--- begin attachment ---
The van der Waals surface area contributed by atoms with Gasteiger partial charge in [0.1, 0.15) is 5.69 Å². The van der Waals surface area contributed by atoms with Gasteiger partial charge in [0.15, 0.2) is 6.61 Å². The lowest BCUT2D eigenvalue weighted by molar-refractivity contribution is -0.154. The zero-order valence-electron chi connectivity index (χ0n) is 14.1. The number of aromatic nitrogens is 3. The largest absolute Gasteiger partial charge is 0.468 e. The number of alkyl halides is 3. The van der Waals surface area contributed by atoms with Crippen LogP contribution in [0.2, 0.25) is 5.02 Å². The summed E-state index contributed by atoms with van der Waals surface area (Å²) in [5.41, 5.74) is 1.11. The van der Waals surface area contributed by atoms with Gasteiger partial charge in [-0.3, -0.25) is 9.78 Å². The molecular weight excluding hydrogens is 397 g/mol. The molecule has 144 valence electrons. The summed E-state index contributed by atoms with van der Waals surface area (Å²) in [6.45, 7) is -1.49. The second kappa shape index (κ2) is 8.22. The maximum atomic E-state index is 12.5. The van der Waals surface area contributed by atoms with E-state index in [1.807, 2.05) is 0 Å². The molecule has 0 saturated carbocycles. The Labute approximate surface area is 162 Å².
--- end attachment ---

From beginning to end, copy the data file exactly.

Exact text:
The van der Waals surface area contributed by atoms with Gasteiger partial charge in [0.1, 0.15) is 5.69 Å². The van der Waals surface area contributed by atoms with Gasteiger partial charge in [0.15, 0.2) is 6.61 Å². The lowest BCUT2D eigenvalue weighted by molar-refractivity contribution is -0.154. The zero-order valence-electron chi connectivity index (χ0n) is 14.1. The number of aromatic nitrogens is 3. The largest absolute Gasteiger partial charge is 0.468 e. The number of alkyl halides is 3. The van der Waals surface area contributed by atoms with Crippen LogP contribution in [0.2, 0.25) is 5.02 Å². The summed E-state index contributed by atoms with van der Waals surface area (Å²) in [5.41, 5.74) is 1.11. The van der Waals surface area contributed by atoms with Gasteiger partial charge in [-0.3, -0.25) is 9.78 Å². The molecular weight excluding hydrogens is 397 g/mol. The molecule has 144 valence electrons. The summed E-state index contributed by atoms with van der Waals surface area (Å²) in [6.45, 7) is -1.49. The second kappa shape index (κ2) is 8.22. The maximum atomic E-state index is 12.5. The van der Waals surface area contributed by atoms with E-state index in [1.807, 2.05) is 0 Å². The molecule has 0 saturated carbocycles. The Labute approximate surface area is 162 Å².